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Plausible…Or Implausible?…Deniability

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Under fire from many quarters since President-elect Obama selected him to deliver the Inaugural Day sermon, the noted Evangelical Rev. Rick Warren has just removed anti-gay language from his Saddleback Church website.

This move comes a few days after his speech in Long Beach, CA to a Muslim convention in which he stressed his open-mindedness: “As-salaam alaikum….Let me just get this over real quickly. I love Muslims. (applause) And, for the media’s purpose, I happen to love gays and straights.”

Kind of reminds me in style and tone of another sound bite from another recent highly-publicized appearance, the first press conference by embattled Illinois Governor Rod Blagojevich in which he strode the podium and started off: “I’m here to tell you right off the bat that I am not guilty of any criminal wrongdoing. I intend to stay on the job and I will fight this thing every step of the way. I will fight. I will fight. I will fight until I take my last breath. I have done nothing wrong.”

Seems to us at CommCore Consulting Group that both Warren and Blagojevich – different men in the spotlight under very different circumstances – have resorted to the same kind of communication by denial: If I make my point quickly and emphatically enough, the operative sound bite will erase prior history. In Warren’s case it’s a documented litany of intolerant pronouncements; in the governor’s case it’s the tapes of him touting how he’s willing to sell Obama’s senate seat to the highest bidder.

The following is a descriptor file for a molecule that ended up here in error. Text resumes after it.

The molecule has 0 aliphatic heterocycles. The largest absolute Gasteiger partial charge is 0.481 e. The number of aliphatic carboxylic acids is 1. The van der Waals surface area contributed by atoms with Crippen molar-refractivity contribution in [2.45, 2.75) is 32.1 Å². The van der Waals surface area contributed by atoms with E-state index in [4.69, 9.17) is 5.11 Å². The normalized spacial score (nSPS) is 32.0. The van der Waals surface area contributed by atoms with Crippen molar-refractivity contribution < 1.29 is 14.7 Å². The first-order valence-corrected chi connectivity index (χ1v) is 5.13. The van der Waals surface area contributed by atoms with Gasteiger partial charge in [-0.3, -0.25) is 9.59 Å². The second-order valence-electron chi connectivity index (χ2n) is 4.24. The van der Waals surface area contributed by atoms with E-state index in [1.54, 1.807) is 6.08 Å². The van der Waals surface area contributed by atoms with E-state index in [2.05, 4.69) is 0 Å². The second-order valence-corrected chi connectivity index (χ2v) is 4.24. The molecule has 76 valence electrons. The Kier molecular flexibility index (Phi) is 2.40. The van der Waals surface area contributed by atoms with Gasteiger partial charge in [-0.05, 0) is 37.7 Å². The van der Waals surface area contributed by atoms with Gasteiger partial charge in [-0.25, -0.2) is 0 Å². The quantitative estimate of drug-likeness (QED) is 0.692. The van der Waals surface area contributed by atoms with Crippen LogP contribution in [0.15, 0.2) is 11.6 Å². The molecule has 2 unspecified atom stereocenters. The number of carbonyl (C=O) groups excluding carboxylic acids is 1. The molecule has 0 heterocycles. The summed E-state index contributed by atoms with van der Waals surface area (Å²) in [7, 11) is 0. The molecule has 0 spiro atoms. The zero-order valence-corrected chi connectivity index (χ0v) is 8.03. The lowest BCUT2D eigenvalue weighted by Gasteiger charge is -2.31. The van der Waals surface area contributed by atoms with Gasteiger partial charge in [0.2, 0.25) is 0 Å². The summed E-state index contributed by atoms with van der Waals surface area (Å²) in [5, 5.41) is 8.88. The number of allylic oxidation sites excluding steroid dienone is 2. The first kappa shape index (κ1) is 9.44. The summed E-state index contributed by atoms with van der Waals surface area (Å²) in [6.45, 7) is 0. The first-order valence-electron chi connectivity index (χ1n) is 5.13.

What’s your take on crisis response by strident sound bite when the operative quote contradicts documented statements and actions? Does passionate, dramatic knee-jerk denial work in today’s short attention span media environment? Do these blasts ever signal a change of thinking or genuine softening of polarizing views? Or will such sound bites come back to haunt he, or she, who utters them?

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2 Comments

JohnRice

From my perspective, the comments of Warren and Blagojevich rang hollow from the first syllable – and in that perspective mean nothing have no impact on my personal opinion of either man. That, however, doesn’t diminish the question Nick raises. It is worthy of discussion.

To be honest, I had no opinion – heck, no knowledge whatsoever of Blagojevich (who I will hereafter refer to as Blago because the spelling confuses me – as does he.) Were he not thrust into the national spotlight by his arrest and possible relationship with Obama, I suspect I would have paid little attention to him, his comments or his situation. By the time his strident self defense, my brief exposure to him expected nothing less. And his verbal defense did nothing to improve what as, admittedly, a hastely-made opinion of him. And not a good one (but that is probably obvious).

The situation is only slightly different with Reverend Warren. As a ‘Man of God’, my opinions begin with a higher expectation based on my personal beliefs. But those feelings were quickly diffused when he first garnered his first 15-minutes during the Presidential forums. It did not take long for me to realize that his beliefs were far from my own other than a fundamental agreement on our creator. I would, and will still, respect him for his religion and his activities, but I understand that our interpretations of ‘God’s will’ are radically different.

(As an aside, I have no evidence that Blago has any character elements that might garner my respect.)

So, when Warren makes an impolitic comment or Blago vehemently professes his innocence, neither comment really affects my opinion of either man.